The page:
• FY 2019 - No Change, effective from 10/1/2018 through 9/30/2019
  • FY 2020 - No Change, effective from 10/1/2019 through 9/30/2020

Table of Neoplasms

The code D33.3 is included in the table of neoplasms by anatomical site. For each site there are six possible code numbers according to whether the neoplasm in question is malignant, benign, in situ, of uncertain behavior, or of unspecified nature. The description of the neoplasm will often indicate which of the six columns is appropriate.

Where such descriptors are not present, the remainder of the Index should be consulted where guidance is given to the appropriate column for each morphological (histological) variety listed. However, the guidance in the Index can be overridden if one of the descriptors mentioned above is present.

Neoplasm, neoplastic Malignant
Primary
Malignant
Secondary
CaInSitu Benign Uncertain
Behavior
Unspecified
Behavior
»acoustic nerve
C72.4C79.49D33.3D43.3D49.7
»auditory
  »nerve
C72.4C79.49D33.3D43.3D49.7
»chiasma opticum
C72.3C79.49D33.3D43.3D49.7
»cranial (fossa, any)
  »nerve
C72.50C79.49D33.3D43.3D49.7
»cranial (fossa, any)
  »nerve
    »specified NEC
C72.59C79.49D33.3D43.3D49.7
»ganglia [See Also: Neoplasm, nerve, peripheral]
  »cranial nerve
C72.50C79.49D33.3D43.3D49.7
»nerve (ganglion)
  »abducens
C72.59C79.49D33.3D43.3D49.7
»nerve (ganglion)
  »accessory (spinal)
C72.59C79.49D33.3D43.3D49.7
»nerve (ganglion)
  »acoustic
C72.4C79.49D33.3D43.3D49.7
»nerve (ganglion)
  »auditory
C72.4C79.49D33.3D43.3D49.7
»nerve (ganglion)
  »cranial
C72.50C79.49D33.3D43.3D49.7
»nerve (ganglion)
  »cranial
    »specified NEC
C72.59C79.49D33.3D43.3D49.7
»nerve (ganglion)
  »facial
C72.59C79.49D33.3D43.3D49.7
»nerve (ganglion)
  »glossopharyngeal
C72.59C79.49D33.3D43.3D49.7
»nerve (ganglion)
  »hypoglossal
C72.59C79.49D33.3D43.3D49.7
»nerve (ganglion)
  »oculomotor
C72.59C79.49D33.3D43.3D49.7
»nerve (ganglion)
  »olfactory
C47.2C79.49D33.3D43.3D49.7
»nerve (ganglion)
  »optic
C72.3C79.49D33.3D43.3D49.7
»nerve (ganglion)
  »spinal NEC
    »accessory
C72.59C79.49D33.3D43.3D49.7
»nerve (ganglion)
  »trigeminal
C72.59C79.49D33.3D43.3D49.7
»nerve (ganglion)
  »trochlear
C72.59C79.49D33.3D43.3D49.7
»nerve (ganglion)
  »vagus
C72.59C79.49D33.3D43.3D49.7
»olfactory nerve or bulb
C72.2C79.49D33.3D43.3D49.7
»optic nerve, chiasm, or tract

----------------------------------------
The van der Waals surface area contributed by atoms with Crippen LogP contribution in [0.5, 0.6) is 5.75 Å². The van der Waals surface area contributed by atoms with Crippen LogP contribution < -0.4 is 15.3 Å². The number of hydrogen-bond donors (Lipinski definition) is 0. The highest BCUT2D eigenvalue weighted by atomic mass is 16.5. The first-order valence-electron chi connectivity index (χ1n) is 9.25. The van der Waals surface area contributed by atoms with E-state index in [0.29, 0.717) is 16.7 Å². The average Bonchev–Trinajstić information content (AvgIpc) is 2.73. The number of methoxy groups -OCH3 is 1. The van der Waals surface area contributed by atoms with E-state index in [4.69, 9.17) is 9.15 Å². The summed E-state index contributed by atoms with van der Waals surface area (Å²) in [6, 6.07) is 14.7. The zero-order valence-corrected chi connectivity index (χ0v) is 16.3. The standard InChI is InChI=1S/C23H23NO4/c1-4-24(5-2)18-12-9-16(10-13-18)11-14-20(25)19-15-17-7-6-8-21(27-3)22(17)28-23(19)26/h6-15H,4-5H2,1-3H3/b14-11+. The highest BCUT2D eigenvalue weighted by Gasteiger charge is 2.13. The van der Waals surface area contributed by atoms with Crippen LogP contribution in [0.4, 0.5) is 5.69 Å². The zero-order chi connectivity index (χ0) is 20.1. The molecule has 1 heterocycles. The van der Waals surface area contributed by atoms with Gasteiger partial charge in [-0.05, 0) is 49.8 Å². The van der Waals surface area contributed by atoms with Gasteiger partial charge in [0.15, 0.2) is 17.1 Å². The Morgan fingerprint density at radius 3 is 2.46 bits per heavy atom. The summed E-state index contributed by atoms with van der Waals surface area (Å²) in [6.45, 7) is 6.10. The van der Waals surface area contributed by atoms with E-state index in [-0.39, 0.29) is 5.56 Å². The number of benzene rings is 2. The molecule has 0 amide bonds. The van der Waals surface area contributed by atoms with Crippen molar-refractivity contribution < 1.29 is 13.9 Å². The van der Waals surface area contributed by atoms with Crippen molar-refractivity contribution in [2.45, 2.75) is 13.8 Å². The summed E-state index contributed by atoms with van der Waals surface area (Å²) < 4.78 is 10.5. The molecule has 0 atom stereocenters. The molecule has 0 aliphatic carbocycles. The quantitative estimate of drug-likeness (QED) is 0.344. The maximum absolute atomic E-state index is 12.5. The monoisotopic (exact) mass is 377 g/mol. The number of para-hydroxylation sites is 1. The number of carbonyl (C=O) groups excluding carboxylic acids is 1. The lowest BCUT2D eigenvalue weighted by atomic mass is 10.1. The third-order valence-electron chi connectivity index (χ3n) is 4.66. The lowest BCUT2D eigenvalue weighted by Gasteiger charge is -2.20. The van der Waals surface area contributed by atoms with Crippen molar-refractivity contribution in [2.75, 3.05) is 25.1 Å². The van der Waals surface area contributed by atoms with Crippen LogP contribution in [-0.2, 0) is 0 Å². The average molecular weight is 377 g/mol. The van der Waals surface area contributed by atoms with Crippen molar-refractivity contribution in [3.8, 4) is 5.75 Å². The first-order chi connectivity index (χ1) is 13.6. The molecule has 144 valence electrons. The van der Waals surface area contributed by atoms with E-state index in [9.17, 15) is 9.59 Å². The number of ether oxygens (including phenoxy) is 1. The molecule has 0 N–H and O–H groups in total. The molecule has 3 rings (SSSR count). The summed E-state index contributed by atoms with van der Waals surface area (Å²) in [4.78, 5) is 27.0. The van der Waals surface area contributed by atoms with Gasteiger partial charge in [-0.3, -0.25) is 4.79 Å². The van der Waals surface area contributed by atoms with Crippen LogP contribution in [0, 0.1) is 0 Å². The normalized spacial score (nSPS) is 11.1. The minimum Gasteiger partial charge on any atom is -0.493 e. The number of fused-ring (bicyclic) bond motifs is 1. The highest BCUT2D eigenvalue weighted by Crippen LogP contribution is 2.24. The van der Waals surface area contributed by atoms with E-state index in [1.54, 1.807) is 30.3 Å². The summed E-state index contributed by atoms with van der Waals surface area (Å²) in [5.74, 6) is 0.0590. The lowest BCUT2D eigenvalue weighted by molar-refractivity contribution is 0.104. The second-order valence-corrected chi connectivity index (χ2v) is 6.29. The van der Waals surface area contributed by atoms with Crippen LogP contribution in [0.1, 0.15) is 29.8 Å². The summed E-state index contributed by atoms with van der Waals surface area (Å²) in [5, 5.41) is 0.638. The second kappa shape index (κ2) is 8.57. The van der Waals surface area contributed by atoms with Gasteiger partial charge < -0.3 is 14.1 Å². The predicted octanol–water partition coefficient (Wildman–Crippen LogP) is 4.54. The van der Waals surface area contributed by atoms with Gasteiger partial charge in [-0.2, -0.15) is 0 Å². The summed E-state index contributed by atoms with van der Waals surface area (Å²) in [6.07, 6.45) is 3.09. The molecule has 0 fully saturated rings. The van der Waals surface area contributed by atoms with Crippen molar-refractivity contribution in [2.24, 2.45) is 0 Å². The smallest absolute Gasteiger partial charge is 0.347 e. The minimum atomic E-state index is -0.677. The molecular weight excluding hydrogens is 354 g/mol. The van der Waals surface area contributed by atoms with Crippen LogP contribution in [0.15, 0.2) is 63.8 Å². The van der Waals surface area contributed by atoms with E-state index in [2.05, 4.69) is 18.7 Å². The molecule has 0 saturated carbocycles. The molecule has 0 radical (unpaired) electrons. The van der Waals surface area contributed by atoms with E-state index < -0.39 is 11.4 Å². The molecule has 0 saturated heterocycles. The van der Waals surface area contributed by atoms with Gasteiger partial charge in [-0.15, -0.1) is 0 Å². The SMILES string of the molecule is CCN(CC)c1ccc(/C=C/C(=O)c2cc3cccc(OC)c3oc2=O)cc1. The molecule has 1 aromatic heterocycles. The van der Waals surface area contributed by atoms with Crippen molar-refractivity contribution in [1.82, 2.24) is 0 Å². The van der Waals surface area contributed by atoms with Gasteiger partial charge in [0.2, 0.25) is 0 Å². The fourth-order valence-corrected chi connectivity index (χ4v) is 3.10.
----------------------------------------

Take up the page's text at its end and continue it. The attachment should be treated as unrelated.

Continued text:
C72.3C79.49D33.3D43.3D49.7

Information for Patients


Benign Tumors

Tumors are abnormal growths in your body. They can be either benign or malignant. Benign tumors aren't cancer. Malignant ones are. Benign tumors grow only in one place. They cannot spread or invade other parts of your body. Even so, they can be dangerous if they press on vital organs, such as your brain.

Tumors are made up of extra cells. Normally, cells grow and divide to form new cells as your body needs them. When cells grow old, they die, and new cells take their place. Sometimes, this process goes wrong. New cells form when your body does not need them, and old cells do not die when they should. These extra cells can divide without stopping and may form tumor.

Treatment often involves surgery. Benign tumors usually don't grow back.

NIH: National Cancer Institute


[Learn More]

Peripheral Nerve Disorders

Your peripheral nerves are the ones outside your brain and spinal cord. Like static on a telephone line, peripheral nerve disorders distort or interrupt the messages between the brain and the rest of the body.

There are more than 100 kinds of peripheral nerve disorders. They can affect one nerve or many nerves. Some are the result of other diseases, like diabetic nerve problems. Others, like Guillain-Barre syndrome, happen after a virus infection. Still others are from nerve compression, like carpal tunnel syndrome or thoracic outlet syndrome. In some cases, like complex regional pain syndrome and brachial plexus injuries, the problem begins after an injury. Some people are born with peripheral nerve disorders.

Symptoms often start gradually, and then get worse. They include

  • Numbness
  • Pain
  • Burning or tingling
  • Muscle weakness
  • Sensitivity to touch

Treatment aims to treat any underlying problem, reduce pain and control symptoms.

NIH: National Institute of Neurological Disorders and Stroke


[Learn More]